Hello, it's a different blog this week as after working as the Assistant Warden for the Shetland team for nearly three years (Well, two years and fifty-one weeks, to be precise), the time has come to take on a new challenge working as the Species on the Edge project officer in Shetland.

So I'm taking this opportunity to reflect on my time in the role and share my top 5 moments in this role. However, I have experienced so many great moments, too much to put into words, so where do I start...

Tom outside the off at RSPB Sumburgh Head

When I started in February 2020, I landed at the deep end as the Biodiversity Challenge Fund works were happening on the Mires of Funzie. My first day in between induction was spent watching diggers attempting to clear pools whilst trying not to sink, with some dodgy moments; that was the moment when I realised this was going to be a great job, watching habitat being created, knowing somewhere down the line this would attract red-necked phalarope (Little did I know back then that in 2022 we would have our first phalarope breeding on the mire since 2009) 

Getting creative and using clothes to map the pools and ditches at the Mires of Funzie

Speaking of Phalaropes, I had never seen one before coming to Shetland, and one day in June, whilst paddling in the sea, this small bird swam up to me and swam around me. I was stunned; in my head, I was trying to identify the species, and everything told me it was a phalarope; a quick photo of the team confirmed my theories, and it was!!! At that moment, another 3 birds joined the first bird, and I spent a great afternoon watching them.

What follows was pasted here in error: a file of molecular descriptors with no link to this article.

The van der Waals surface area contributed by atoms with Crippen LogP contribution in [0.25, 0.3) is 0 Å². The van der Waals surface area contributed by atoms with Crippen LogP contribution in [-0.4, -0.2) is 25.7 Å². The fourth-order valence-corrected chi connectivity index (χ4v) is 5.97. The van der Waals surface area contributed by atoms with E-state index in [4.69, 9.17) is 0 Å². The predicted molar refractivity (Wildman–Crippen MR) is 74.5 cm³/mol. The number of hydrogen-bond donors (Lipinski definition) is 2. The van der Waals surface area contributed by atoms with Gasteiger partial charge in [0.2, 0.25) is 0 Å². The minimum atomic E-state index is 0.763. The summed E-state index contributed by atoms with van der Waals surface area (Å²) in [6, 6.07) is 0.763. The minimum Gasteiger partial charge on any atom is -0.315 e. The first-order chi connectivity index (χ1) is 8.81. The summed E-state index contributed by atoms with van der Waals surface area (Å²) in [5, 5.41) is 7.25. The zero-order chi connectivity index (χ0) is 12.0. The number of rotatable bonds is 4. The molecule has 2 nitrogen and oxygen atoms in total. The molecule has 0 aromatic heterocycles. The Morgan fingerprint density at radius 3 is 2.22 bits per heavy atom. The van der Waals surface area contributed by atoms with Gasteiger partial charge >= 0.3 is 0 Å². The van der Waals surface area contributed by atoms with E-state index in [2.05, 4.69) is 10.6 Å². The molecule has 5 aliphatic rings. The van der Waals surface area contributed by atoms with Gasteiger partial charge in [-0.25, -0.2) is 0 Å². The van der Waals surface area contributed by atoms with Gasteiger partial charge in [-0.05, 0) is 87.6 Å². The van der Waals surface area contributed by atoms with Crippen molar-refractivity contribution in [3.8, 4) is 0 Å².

Tom's first red-necked phalaropes


After that moment, I had an excellent opportunity to work closely with these magnificent birds, experiencing the highs and the lows throughout the season. Another great tail was finding my first chick. Whilst surveying one of the mires, I saw this 'bee' in a wet patch. I went to pick it up until this thing squealed and ran into the nearby pool, at which the mire erupted with birds. I am not sure who was more scared! 

Out on surveys - there is a phalarope in this picture!


Another highlight that we have talked about a lot on these blogs is the management of the sites. During my time, we have successfully set up grazing on three mires, resulting in increased breeding of birds on the sites. In one year, we managed to excavate pools on all the sites on Fetlar. This is most notable on the Mires of Funzie, as mentioned previously. Hopefully, with this work, we will continue to see the reserve flourish for years. 

Cutting at the Mires of Funzie


Finally, to round up, we were running a rock pooling day last summer, helping Ali with Unst Fest. The rain was heavy, and we weren't expecting too many people. But out of nowhere, so many people were keen to get involved, and that number kept growing throughout the day. But seeing the interaction of people who were scared of crabs at the start overcoming their fears to holding them by the end of the day was really special. 

The view whilst travelling to Unst

Well, that's all for me now; I will still be about. To finish with, say a massive thank you to all the staff, volunteers and community that have supported me during my time. Tom


Ps enjoy the photos (many of them are me in water – where I feel most at home!)

Tom in his natural habitat

Brough lodge beach

Discussing habitat management with other reserves staff on a visit to RSPB Loch of Strathbeg